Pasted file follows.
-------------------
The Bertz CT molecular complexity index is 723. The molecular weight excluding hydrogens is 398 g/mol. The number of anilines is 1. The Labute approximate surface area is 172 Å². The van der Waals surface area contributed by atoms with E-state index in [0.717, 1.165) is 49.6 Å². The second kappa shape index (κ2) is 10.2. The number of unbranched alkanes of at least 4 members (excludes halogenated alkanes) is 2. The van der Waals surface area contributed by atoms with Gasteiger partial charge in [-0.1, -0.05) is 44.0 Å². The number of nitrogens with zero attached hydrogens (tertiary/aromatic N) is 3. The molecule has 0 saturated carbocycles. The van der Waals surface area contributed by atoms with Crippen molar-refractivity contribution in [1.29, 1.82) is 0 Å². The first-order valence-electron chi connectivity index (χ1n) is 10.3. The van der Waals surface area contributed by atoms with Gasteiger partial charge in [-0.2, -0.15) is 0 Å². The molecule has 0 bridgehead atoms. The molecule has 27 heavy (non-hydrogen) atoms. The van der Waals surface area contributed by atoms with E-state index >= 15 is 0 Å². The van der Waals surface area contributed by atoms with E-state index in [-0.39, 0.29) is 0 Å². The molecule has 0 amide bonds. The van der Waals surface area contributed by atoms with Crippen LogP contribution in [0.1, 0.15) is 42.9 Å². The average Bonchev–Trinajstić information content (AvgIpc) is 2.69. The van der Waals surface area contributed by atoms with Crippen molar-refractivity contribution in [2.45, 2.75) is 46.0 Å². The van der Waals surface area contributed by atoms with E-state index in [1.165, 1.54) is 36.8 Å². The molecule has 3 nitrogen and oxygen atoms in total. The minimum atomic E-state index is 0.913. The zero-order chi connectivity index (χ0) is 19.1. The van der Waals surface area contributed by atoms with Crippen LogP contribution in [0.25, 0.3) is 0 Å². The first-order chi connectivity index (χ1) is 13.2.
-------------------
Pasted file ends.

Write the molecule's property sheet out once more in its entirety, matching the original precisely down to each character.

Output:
The Bertz CT molecular complexity index is 723. The molecular weight excluding hydrogens is 398 g/mol. The number of anilines is 1. The Labute approximate surface area is 172 Å². The van der Waals surface area contributed by atoms with E-state index in [0.717, 1.165) is 49.6 Å². The second kappa shape index (κ2) is 10.2. The number of unbranched alkanes of at least 4 members (excludes halogenated alkanes) is 2. The van der Waals surface area contributed by atoms with Gasteiger partial charge in [-0.1, -0.05) is 44.0 Å². The number of nitrogens with zero attached hydrogens (tertiary/aromatic N) is 3. The molecule has 0 saturated carbocycles. The van der Waals surface area contributed by atoms with Crippen molar-refractivity contribution in [1.29, 1.82) is 0 Å². The first-order valence-electron chi connectivity index (χ1n) is 10.3. The van der Waals surface area contributed by atoms with Gasteiger partial charge in [-0.2, -0.15) is 0 Å². The molecule has 0 bridgehead atoms. The molecule has 27 heavy (non-hydrogen) atoms. The van der Waals surface area contributed by atoms with E-state index >= 15 is 0 Å². The van der Waals surface area contributed by atoms with E-state index in [-0.39, 0.29) is 0 Å². The molecule has 0 amide bonds. The van der Waals surface area contributed by atoms with Crippen LogP contribution in [0.1, 0.15) is 42.9 Å². The average Bonchev–Trinajstić information content (AvgIpc) is 2.69. The van der Waals surface area contributed by atoms with Crippen molar-refractivity contribution in [2.45, 2.75) is 46.0 Å². The van der Waals surface area contributed by atoms with E-state index in [1.165, 1.54) is 36.8 Å². The molecule has 3 nitrogen and oxygen atoms in total. The minimum atomic E-state index is 0.913. The zero-order chi connectivity index (χ0) is 19.1. The van der Waals surface area contributed by atoms with Crippen LogP contribution in [0.25, 0.3) is 0 Å². The first-order chi connectivity index (χ1) is 13.2.